Diabetes and Eye Problems
All people with diabetes are at risk of developing eye problems. Factors that contribute to this risk are poor diabetes control, high blood pressure and smoking. The most common diabetes-related condition is retinopathy, which is damage to the retina, the part of the back of the eye that converts light into electrical signals.
Reducing the risk of eye problems
- You should keep your diabetes well controlled and make sure you have regular eye screening.
- Have your blood pressure checked regularly and keep it under control.
- Avoid smoking. If you do smoke there is plenty of support available to help you stop. You can talk to your diabetes care team, your GP or even your local pharmacy. They will be able to recommend and prescribe patches and tablets to help you if needed.
- Eye tests by an optician are free for people with diabetes; you should have your sight checked once a year.
- If your vision changes suddenly, you should contact your GP right away.
Diabetic eye screening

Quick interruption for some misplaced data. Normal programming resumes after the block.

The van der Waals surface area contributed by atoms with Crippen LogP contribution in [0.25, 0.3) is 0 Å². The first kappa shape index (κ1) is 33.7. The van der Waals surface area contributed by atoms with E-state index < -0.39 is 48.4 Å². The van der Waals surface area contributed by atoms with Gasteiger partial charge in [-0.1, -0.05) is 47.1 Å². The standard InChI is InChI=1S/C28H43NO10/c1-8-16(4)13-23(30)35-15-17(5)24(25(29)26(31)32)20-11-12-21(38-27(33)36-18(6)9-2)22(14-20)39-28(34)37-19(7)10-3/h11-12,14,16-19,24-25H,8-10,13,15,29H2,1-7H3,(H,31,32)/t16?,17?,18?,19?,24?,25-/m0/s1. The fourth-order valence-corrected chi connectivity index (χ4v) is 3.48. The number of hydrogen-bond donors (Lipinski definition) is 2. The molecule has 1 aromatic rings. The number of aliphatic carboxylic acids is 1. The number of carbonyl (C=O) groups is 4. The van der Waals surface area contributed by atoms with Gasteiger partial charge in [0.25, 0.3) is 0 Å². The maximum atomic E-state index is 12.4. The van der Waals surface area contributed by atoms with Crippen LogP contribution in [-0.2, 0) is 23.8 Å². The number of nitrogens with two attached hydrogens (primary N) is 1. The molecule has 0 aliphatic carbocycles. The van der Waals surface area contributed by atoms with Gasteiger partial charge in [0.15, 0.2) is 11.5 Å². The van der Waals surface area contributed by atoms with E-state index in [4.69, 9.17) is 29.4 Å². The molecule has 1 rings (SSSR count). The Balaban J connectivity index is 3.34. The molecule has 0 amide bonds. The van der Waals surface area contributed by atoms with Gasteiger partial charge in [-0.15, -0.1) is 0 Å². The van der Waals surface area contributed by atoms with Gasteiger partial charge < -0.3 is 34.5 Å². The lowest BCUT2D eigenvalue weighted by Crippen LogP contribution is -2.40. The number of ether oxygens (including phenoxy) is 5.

- This is done at your local retinal screening unit, and should be carried out once a year.
- Eye drops may be used to dilate your pupils to allow the back of your eye to be checked for changes caused by diabetes.
- The eye drops may affect your sight so you may need someone to take you home. You will not be able to drive until your sight returns to normal.
- Take sunglasses with you as your eyes will be sensitive to light afterwards.
- A photograph of the back of your eye will be taken and stored on computer, so next time the pictures can be compared.
If you are found to have eye problems you will be referred to an eye specialist.
For more information on retinopathy, see this Diabetes UK video.